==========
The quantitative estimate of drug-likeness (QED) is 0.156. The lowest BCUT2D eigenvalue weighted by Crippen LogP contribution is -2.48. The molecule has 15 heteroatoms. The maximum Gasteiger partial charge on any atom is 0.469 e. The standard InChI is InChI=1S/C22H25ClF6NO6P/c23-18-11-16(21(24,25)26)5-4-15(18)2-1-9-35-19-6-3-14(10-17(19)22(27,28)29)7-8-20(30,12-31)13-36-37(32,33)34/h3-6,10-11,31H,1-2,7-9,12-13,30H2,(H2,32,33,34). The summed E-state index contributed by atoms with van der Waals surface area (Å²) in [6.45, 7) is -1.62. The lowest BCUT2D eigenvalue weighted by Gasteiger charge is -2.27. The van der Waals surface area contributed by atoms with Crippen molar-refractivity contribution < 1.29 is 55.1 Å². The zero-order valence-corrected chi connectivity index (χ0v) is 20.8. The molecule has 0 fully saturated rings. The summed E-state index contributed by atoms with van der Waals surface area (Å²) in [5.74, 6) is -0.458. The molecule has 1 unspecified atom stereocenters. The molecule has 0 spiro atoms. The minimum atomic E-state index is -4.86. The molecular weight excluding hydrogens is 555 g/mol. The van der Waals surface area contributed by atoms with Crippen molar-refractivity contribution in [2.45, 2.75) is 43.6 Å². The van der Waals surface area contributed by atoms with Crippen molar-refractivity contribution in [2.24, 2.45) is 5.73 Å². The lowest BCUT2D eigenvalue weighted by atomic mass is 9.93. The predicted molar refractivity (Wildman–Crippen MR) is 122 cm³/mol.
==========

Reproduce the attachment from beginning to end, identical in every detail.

The quantitative estimate of drug-likeness (QED) is 0.156. The lowest BCUT2D eigenvalue weighted by Crippen LogP contribution is -2.48. The molecule has 15 heteroatoms. The maximum Gasteiger partial charge on any atom is 0.469 e. The standard InChI is InChI=1S/C22H25ClF6NO6P/c23-18-11-16(21(24,25)26)5-4-15(18)2-1-9-35-19-6-3-14(10-17(19)22(27,28)29)7-8-20(30,12-31)13-36-37(32,33)34/h3-6,10-11,31H,1-2,7-9,12-13,30H2,(H2,32,33,34). The summed E-state index contributed by atoms with van der Waals surface area (Å²) in [6.45, 7) is -1.62. The lowest BCUT2D eigenvalue weighted by Gasteiger charge is -2.27. The van der Waals surface area contributed by atoms with Crippen molar-refractivity contribution < 1.29 is 55.1 Å². The zero-order valence-corrected chi connectivity index (χ0v) is 20.8. The molecule has 0 fully saturated rings. The summed E-state index contributed by atoms with van der Waals surface area (Å²) in [5.74, 6) is -0.458. The molecule has 1 unspecified atom stereocenters. The molecule has 0 spiro atoms. The minimum atomic E-state index is -4.86. The molecular weight excluding hydrogens is 555 g/mol. The van der Waals surface area contributed by atoms with Crippen molar-refractivity contribution in [2.45, 2.75) is 43.6 Å². The van der Waals surface area contributed by atoms with Crippen molar-refractivity contribution in [2.24, 2.45) is 5.73 Å². The lowest BCUT2D eigenvalue weighted by atomic mass is 9.93. The predicted molar refractivity (Wildman–Crippen MR) is 122 cm³/mol.